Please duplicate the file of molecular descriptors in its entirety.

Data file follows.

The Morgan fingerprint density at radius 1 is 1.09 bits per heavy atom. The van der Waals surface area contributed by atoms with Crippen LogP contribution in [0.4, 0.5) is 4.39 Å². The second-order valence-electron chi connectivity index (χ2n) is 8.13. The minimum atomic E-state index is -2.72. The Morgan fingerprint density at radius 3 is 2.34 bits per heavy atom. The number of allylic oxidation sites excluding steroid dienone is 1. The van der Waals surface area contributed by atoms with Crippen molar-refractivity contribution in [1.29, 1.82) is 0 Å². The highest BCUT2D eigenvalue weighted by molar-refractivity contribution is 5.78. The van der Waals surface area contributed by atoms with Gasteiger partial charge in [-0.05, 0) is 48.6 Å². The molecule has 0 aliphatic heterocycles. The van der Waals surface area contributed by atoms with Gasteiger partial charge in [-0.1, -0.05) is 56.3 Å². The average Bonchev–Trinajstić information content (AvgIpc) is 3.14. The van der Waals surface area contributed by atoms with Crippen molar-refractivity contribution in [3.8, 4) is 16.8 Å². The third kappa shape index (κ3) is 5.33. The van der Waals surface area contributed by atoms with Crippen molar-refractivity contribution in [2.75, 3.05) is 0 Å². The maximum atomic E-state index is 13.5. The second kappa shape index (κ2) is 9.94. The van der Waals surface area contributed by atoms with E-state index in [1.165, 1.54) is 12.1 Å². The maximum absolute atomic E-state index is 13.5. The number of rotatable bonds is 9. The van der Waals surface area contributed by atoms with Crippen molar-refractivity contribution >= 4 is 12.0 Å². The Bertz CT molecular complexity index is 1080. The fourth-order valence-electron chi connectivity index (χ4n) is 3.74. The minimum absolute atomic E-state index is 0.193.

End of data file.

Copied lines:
The Morgan fingerprint density at radius 1 is 1.09 bits per heavy atom. The van der Waals surface area contributed by atoms with Crippen LogP contribution in [0.4, 0.5) is 4.39 Å². The second-order valence-electron chi connectivity index (χ2n) is 8.13. The minimum atomic E-state index is -2.72. The Morgan fingerprint density at radius 3 is 2.34 bits per heavy atom. The number of allylic oxidation sites excluding steroid dienone is 1. The van der Waals surface area contributed by atoms with Crippen molar-refractivity contribution in [1.29, 1.82) is 0 Å². The highest BCUT2D eigenvalue weighted by molar-refractivity contribution is 5.78. The van der Waals surface area contributed by atoms with Gasteiger partial charge in [-0.05, 0) is 48.6 Å². The molecule has 0 aliphatic heterocycles. The van der Waals surface area contributed by atoms with Gasteiger partial charge in [-0.1, -0.05) is 56.3 Å². The average Bonchev–Trinajstić information content (AvgIpc) is 3.14. The van der Waals surface area contributed by atoms with Crippen molar-refractivity contribution in [3.8, 4) is 16.8 Å². The third kappa shape index (κ3) is 5.33. The van der Waals surface area contributed by atoms with Crippen molar-refractivity contribution in [2.75, 3.05) is 0 Å². The maximum atomic E-state index is 13.5. The second kappa shape index (κ2) is 9.94. The van der Waals surface area contributed by atoms with E-state index in [1.165, 1.54) is 12.1 Å². The maximum absolute atomic E-state index is 13.5. The number of rotatable bonds is 9. The van der Waals surface area contributed by atoms with Crippen molar-refractivity contribution >= 4 is 12.0 Å². The Bertz CT molecular complexity index is 1080. The fourth-order valence-electron chi connectivity index (χ4n) is 3.74. The minimum absolute atomic E-state index is 0.193.